Creative BioMolecules Inc. announced Thursday that it hasreceived a U.S. patent on the use of platelet derived growthfactor (PDGF) for treating gastrointestinal ulcers.

The patent, No. 5,234,908, was jointly issued to Brigham andWomen's Hospital in Boston, which collaborated with CreativeBioMolecules on the underlying research. "We both own thepatent," explained Wayne Mayhew III, vice president and chieffinancial officer of Creative BioMolecules. "We have to license itfrom each other to use it."

Platelet-derived growth factor is a potent growth stimulator.It's a naturally occurring peptide hormone that influences thebody's wound-repair process by triggering an influx ofinflammatory and repair cells into the site of damage. It'sbelieved that PDGF stimulates DNA synthesis by those cells,causing them to proliferate, thus accelerating the deposition ofnew scaffolding for tissue regeneration.

Creative BioMolecules (NASDAQ:CBMI) of Hopkinton, Mass., nowhas patent coverage on using PDGF for treating ulcers presentin the ileum and colon, and peptic ulcers of the duodenum,stomach and esophagus.

The company presented preclinical data in May at theAmerican Gastroenterological Association meeting on PDGF'shealing abilities in duodenal ulcers, showing that PDGFaccelerated healing of the gastrointestinal lesions, completelyrestored the normal mucosal tissue. PDGF had no effect on thenormal function of the gastrointestinal tract.

Creative BioMolecules holds a second use patent, No. 5,149,691,issued in September 1992, on PDGF for treating periodontaldisease (in combination with dexamethazone), said a companyscientist. The company reported at an FDA workshop preclinicaldata in April demonstrating that its PDGF significantlyregenerates periodontal tissue in 88 percent of the primatestested.

The company has applied for a patent for its own method ofproducing PDGF, but it hasn't issued yet, according to acompany spokesman.

Chiron Corp. (NASDAQ:CHIR) of Emeryville, Calif., and AmgenInc. (NASDAQ:AMGN) of Thousand Oaks, Calif., are alsodeveloping therapeutic applications for PDGF, and bothcompanies have patent positions.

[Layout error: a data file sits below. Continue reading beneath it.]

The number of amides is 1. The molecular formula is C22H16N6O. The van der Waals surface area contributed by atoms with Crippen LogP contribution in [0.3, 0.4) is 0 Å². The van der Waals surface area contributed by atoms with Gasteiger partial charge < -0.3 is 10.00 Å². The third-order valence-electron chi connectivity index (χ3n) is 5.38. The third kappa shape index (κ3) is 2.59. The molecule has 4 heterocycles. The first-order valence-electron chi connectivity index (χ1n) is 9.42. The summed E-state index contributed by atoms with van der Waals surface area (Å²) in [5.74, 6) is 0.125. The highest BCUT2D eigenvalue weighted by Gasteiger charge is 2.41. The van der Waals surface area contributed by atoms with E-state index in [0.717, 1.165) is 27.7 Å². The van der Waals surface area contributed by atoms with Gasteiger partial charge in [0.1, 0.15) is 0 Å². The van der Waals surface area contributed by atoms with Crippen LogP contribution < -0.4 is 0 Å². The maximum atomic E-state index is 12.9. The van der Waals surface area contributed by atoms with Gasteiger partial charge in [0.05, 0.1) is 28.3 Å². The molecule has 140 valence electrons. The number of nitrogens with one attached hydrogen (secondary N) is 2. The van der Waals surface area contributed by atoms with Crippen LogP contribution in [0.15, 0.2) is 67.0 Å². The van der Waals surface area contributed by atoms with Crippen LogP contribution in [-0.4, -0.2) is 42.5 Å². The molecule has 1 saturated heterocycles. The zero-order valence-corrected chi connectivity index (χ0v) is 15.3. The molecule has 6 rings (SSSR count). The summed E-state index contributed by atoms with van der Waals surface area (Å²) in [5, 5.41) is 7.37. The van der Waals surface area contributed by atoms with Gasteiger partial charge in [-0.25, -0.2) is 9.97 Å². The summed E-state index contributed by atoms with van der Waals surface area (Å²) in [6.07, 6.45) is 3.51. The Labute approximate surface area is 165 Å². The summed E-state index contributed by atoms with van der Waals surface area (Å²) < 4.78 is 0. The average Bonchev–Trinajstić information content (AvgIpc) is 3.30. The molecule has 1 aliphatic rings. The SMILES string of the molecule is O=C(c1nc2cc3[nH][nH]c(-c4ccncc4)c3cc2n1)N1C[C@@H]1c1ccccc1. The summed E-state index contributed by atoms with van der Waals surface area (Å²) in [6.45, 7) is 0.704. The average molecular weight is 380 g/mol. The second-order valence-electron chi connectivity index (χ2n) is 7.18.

Although the natural molecule can't be patented per se, thereare purified versions, analogs, variations (the PDGF moleculeconsists of two amino acid chains, termed alpha and beta; thisin itself allows for a certain number of permutations) andmethods of manufacture (processes) to be considered.

Chiron's PDGF for treating skin ulcers in diabetic patients is inPhase II trials under the sponsorship of the Robert WoodJohnson Research Institute (the R&D arm of Johnson &Johnson).

Chiron has applied for patents on the production of PDGF, itsuses and various formulations.

Amgen's version of PDGF is in Phase II clinical trials fortreating bedsores, which are chronic non-healing wounds thatcan even lead to death. Last spring, however, the companydecided to discontinue the clinical development of that PDGFbecause of lack of sufficient efficacy. Nonetheless, Amgen willcomplete the trials, according to Kimberly Dorsey, Amgen'sassociate manager of corporate communications.

The company has an issued U.S. composition-of-matter patenton its version of PDGF, Dorsey added.

And ZymoGenetics Inc. a wholly owned subsidiary of Novo-Nordisk, has "a number of issued patents in the U.S. coveringPDGF, both composition-of-matter and methods of production,"explained Mark Murray, director of new business developmentat the Seattle company.

-- Jennifer Van Brunt Senior Editor

(c) 1997 American Health Consultants. All rights reserved.